The ideal of “justice for all” is so inherent in our American system of government that it is included in our Pledge of Allegiance. As attorneys, we are officers of the court and part of the judicial system that must provide justice for all. Our status as lawyers comes with many privileges. We are allowed to police ourselves through the state bar. We are empowered to make a very good living practicing law. As part of that bargain, however, attorneys share the responsibility of making sure all people have access to justice. If the public begins to view our system as one in which only those who can afford an attorney can obtain justice, the system will be changed, and the privileges we have grown to enjoy will be stripped away.
And the numbers are not good. If you have read any legal publications lately, you have probably seen the statistics. There is little doubt that private attorneys are not meeting their obligation to perform pro bono legal services for people of limited means. The “justice gap” is not a myth; rather, it is a hard reality for many of our citizens. The Virginia Supreme Court has recognized this issue and has sounded the alarm by establishing the Access to Justice Commission.
As the hub for pro bono service in Central Virginia, the Greater Richmond Bar Foundation is committed to encouraging and facilitating Virginia’s lawyers in meeting their professional obligation to provide pro bono services. The Bar Foundation is committed to leading the private bar from the sidelines to the front lines in closing the justice gap. To that end, GRBF is proud to announce a new and improved Pro Bono Promise Project. The Pro Bono Promise emphasizes the five key elements to a successful pro bono program, essentially, a set of “best practices” for pro bono:
1. Clear Policies — By entering into the Pro Bono Promise, a law firm, legal department or solo practitioner agrees to adopt clear written policies that all attorneys are expected to provide pro bono services. Those policies must include a procedure for opening pro bono files and recording pro bono time separately from other activities. This allows attorneys to report back to the community, through the Bar Foundation, about the efforts of the private bar to close the justice gap.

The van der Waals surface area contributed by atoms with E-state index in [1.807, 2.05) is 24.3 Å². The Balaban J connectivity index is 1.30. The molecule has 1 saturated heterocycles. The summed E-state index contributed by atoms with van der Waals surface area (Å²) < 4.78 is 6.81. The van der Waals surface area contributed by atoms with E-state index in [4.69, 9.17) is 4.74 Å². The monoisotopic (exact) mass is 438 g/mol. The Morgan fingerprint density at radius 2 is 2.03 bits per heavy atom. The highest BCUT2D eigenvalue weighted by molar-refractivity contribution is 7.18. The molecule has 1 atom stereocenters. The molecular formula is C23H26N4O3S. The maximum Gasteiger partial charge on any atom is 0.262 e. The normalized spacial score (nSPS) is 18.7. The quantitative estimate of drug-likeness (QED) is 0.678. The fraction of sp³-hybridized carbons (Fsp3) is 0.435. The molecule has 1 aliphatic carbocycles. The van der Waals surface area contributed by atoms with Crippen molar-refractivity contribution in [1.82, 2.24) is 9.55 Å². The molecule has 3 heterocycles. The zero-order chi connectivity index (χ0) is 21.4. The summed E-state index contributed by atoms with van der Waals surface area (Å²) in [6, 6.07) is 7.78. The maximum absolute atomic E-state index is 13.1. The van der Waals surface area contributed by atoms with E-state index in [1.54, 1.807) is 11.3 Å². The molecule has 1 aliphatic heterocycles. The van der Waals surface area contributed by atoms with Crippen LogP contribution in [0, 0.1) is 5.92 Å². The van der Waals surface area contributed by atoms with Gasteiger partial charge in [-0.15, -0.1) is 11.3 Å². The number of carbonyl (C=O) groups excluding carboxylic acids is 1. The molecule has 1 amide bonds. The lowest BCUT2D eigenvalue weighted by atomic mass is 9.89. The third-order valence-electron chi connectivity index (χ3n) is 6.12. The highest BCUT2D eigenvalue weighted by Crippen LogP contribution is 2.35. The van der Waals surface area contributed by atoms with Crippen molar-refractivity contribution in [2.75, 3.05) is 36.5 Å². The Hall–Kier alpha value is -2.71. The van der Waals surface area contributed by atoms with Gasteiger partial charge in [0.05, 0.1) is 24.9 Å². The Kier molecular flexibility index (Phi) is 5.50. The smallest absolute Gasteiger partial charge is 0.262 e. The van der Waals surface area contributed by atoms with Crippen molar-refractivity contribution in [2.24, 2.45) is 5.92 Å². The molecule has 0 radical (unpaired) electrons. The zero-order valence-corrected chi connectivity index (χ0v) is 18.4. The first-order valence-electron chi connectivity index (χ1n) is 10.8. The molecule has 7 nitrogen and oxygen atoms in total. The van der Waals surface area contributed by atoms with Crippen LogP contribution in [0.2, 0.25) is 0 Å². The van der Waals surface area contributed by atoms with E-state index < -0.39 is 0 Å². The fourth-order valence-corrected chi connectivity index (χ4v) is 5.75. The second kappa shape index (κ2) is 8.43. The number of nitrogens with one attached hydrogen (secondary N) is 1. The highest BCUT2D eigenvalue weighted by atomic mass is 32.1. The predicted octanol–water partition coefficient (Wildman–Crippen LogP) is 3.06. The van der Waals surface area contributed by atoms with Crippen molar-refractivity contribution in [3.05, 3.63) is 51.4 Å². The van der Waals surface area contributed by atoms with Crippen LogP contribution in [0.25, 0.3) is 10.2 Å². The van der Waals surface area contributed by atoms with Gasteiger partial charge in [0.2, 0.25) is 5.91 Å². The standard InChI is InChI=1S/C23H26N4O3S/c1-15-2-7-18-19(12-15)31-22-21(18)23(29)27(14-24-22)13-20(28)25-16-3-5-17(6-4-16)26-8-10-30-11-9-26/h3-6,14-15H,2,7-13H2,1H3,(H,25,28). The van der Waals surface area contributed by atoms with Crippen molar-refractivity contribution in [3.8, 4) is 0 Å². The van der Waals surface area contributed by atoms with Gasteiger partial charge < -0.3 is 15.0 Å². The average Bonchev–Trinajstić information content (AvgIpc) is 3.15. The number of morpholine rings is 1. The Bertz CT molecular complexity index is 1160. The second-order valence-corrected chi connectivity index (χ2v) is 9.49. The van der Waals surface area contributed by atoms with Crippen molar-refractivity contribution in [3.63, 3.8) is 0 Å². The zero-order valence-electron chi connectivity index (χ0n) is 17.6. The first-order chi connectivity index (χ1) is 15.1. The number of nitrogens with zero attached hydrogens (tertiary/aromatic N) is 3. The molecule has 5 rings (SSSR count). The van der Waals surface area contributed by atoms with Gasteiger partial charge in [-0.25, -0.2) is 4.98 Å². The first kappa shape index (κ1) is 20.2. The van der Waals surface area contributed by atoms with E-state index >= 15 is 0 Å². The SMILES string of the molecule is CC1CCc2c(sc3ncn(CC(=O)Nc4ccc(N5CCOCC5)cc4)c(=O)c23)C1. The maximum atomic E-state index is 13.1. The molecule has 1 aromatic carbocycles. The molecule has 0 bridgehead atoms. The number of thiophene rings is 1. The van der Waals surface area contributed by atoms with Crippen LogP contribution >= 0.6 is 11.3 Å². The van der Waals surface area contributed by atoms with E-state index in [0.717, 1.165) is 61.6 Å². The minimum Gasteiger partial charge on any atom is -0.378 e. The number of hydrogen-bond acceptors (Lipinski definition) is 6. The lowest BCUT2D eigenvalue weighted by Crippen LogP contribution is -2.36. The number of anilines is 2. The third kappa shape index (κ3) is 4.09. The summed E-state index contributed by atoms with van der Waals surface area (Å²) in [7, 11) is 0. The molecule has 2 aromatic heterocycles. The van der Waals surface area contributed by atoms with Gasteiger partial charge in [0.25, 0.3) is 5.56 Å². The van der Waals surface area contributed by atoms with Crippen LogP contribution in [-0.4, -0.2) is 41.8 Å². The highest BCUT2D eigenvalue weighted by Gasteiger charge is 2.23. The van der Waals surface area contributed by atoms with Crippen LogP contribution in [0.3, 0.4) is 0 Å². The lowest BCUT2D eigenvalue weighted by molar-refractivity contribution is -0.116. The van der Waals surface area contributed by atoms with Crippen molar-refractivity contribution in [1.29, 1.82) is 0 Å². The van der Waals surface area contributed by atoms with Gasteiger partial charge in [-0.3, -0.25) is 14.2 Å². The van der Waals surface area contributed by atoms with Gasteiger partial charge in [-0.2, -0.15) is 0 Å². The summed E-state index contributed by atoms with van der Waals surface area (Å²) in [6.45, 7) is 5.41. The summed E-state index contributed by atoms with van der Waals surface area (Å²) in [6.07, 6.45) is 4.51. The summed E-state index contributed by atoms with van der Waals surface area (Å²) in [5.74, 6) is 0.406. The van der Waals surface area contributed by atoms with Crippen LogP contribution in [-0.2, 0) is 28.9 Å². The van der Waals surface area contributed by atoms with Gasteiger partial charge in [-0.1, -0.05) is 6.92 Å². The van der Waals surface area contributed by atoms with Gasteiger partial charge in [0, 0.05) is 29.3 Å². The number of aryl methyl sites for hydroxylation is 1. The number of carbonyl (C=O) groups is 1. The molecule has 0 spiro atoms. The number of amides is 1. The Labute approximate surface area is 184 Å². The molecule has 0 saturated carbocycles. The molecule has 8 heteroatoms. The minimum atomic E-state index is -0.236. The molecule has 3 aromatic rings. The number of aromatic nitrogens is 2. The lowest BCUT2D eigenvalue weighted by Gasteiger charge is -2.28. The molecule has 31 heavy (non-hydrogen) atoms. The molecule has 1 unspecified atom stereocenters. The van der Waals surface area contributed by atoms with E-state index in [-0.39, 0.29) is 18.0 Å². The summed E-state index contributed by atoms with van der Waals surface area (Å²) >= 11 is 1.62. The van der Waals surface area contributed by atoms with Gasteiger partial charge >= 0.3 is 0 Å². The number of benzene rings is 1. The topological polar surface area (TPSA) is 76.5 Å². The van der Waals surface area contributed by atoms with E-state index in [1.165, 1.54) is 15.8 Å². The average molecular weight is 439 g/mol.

2. A Common Definition of Pro Bono — Joining the Pro Bono Promise means adopting a definition of pro bono services as real legal work for real people of limited means, or for non-profits whose primary mission is to serve people of limited means. For years, lawyers have confused community service, bar activities and “free” legal work for people who could afford a lawyer as “pro bono.” This misconception is a major cause of the current justice gap.
3. A Clear Goal — The Pro Bono Promise asks for a commitment of 2% of an attorney or firm’s billable time to be dedicated to pro bono. For instance, an attorney billing 2,000 hours in a year should provide 40 hours of pro bono service. In addition, those who commit to the Pro Bono Promise will report their hours each year to the Bar Foundation confidentiality, so the Bar Foundation can help assist law firms, corporate legal departments, and solo practitioners in meeting their ethical obligation to do pro bono. Moreover, without the ability to measure our progress, we cannot demonstrate the work we are doing to eliminate the justice gap.
4. Support of Legal Aid — Those who commit to the Pro Bono Promise will also recognize the need to financially support our local legal aid organizations, who are on the front lines every day providing services to those of need.
5. Contact — Finally, a commitment to the pro bono promise comes with a commitment to identify a point of contact, who will work with the Bar Foundation to report pro bono success, and to receive pro bono news and guidance. The Bar Foundation is here to help, but without communication, it just will not work.
The Greater Richmond Bar Foundation is asking all lawyers in Central Virginia to commit to the Pro Bono Promise. By implementing these best practices and aspirational goals, we can begin to shrink the justice gap in our community and meet our ethical obligation to provide pro bono services to those in need.
For more information about making the Pro Bono Promise or joining the Pro Bono Promise Task Force, please contact the Ali Fannon (email@example.com or 780-2600) or Ben Pace (WPace@williamsmullen.com or 420-6932). The Bar Foundation’s goal will be to sign up as many firms, attorneys, and corporate legal departments as possible to make sure that our system continues to provide justice for all.